But that was okay. It’s just water. I’ve been soaking wet before. And it was not cold. The rain was warm and the day had been hot so, I kept on walking.

As I passed through Tamiya, the locals were huddled under the storefronts that had shelter from the rain. I was already soaking wet so I walked by along the street. Once or twice a car’s tire hit a puddle and splashed water all over me. It really didn’t matter at this point. I didn’t even bother to lower my head to keep the rain out of my eyes. I just walked as if there was no rain. I could hear the locals having a bit of a laugh as I passed by. Some foreigner who doesn’t know enough to get out of the rain. Must have been a strange sight I guess.

So, I kept on walking. Thinking about Caine. Thinking about the many things in my childhood and earlier life that led to this moment where I am walking 5 miles to get home in the rain… in the Philippines. I never saw that coming earlier in my life.

I kept on walking and finally, I could see the Grand Mall in my sight, blocks away. I was almost home. I could have taken a tricycle at any time. But once I had passed the midway point, I figured I would just go all the way. Finally, I made the turn in the driveway leading to my studio apartment. I got to my patio and took off my sandals and shirt. I unlocked the door and made my way to the shower where I could wash up and dry off with a towel.

Getting into some dry clothes, I opened the front door so I could listen to the rain pattering on the ground just outside the porch. I sat down with a bowl of hot noodles and just looked out the door and front window. As I did, I thought to myself, “There is still SO much more to see.”

Flying in a plane you get a grand overview of a location below you. But no details. In a car, you see much more as you look out the window. On a motorcycle, riding around from Cebu to Dumaguete, I saw much more around me and easily stopped along the way to check out anything of interest.

But walking, I see the most. I see people’s eyes. Their expressions. I see beautiful women. I see old people. I see kids. I see stray dogs, beggars, and wealthy people. I see faces filled with joy and a song in their heart.  I see faces filled with weariness and sorrow.  I see expats and visiting South Koreans. I’ve seen and know every bit of broken cement for blocks around Basak, Lapu Lapu having walked it so many times. I’ve smelled the barbeque waft through the air as I made my way through the crowds at the marketplace near the pier. I’ve sat and eaten lugaw, with some freshly made lumpia and buko juice… sitting on an old plastic chair using a small shelf as my table.

I love being lost in large crowds. It’s like swimming in an ocean of people. Sometimes it is hot, sweaty and gritty. Other times it is a cool evening and romantic in its own way. But I see so much when walking and absorbing, observing everything around me while being in no hurry myself. No particular place to be. My bliss is inside me, in my head. Perhaps in my heart. A calm that moves in a world of chaos, worry, anxiety, pain, sorrow, joy, hope, and aspiration in the lives of everyone around me.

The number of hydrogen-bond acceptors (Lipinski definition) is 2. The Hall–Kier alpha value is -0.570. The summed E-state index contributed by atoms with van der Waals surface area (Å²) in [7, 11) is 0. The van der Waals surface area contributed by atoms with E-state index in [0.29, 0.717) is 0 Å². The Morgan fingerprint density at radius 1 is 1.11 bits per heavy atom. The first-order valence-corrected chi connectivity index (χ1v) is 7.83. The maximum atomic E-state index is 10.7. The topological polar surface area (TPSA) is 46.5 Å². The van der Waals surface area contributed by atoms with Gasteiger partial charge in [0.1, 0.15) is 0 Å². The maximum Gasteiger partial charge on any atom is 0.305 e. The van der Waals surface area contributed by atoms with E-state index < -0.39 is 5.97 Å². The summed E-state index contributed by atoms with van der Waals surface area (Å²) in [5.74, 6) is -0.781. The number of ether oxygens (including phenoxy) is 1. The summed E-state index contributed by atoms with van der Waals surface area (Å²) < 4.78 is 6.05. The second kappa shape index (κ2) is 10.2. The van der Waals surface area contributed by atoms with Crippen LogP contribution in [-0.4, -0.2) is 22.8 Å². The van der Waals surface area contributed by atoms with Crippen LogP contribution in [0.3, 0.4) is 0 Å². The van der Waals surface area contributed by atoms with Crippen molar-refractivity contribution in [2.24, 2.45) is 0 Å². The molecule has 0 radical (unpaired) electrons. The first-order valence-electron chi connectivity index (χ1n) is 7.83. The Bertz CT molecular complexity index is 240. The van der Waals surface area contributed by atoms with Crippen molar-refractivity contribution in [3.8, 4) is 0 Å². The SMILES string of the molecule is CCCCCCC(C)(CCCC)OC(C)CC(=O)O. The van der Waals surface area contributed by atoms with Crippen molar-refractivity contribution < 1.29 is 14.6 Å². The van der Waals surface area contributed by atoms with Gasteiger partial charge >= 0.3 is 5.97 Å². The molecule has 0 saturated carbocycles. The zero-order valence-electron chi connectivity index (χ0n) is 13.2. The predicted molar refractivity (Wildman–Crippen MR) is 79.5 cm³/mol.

This is what I enjoy most about walking in a foreign land. Being like Caine. A stranger in a strange land. Watching. Observing. And interacting on whatever situation arises for the moment. I immensely enjoy my social life with my friends. But I also greatly enjoy my alone time lost in a crowd or a new place.

Since moving to the Philippines in 2012, I have lived on Mactan, then Bohol, then in the heart of Panglao. From there I lived briefly in Moalboal, a year in Dumaguete and 18 months in Bacong. Since leaving Bacong 5 weeks ago, I’ve spent a week in Cagayan De Oro and spent the last four weeks walking the streets around Lahug after my dinner. It’s not glamorous. Not everything I see is beautiful. But for me, moving around is the closest thing I know to ‘normal’. ‘Life’ used my childhood to not only accept a nomadic life in the Philippines.. it molded me to fully embrace and need it.

Will I ever “settle down” in the sense most people do? I suppose when my body can’t be as mobile as I am now, I will be forced to. Some say that for the right woman I would stay in one place. And even I hoped that would be the case. And yet, even with the most wonderful women who came into my path, for some reason moving onward is what I need more than staying in one place.

I have an uncle who grew up and lived in the same house until he got married. Now that he was married, he bought a house… at the corner of the same block he grew up. Just five houses down the street. He lived there for about 15 years and then he moved again. This time he bought the house directly across the street. And he lived there until he passed away in his old age.

That completely boggles my mind. I can’t wrap my mind around the idea of doing that any more than the idea of “settling down” to one city. One city, until the day I die. That’s just something I cannot fathom.

Why? The answer is still the same. “There is still so much more to see.”


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Author: Reekay V.

Since 2012 I’ve been traveling through various islands of the Philippines as a full-time Expat and spent 1999 living in Vietnam.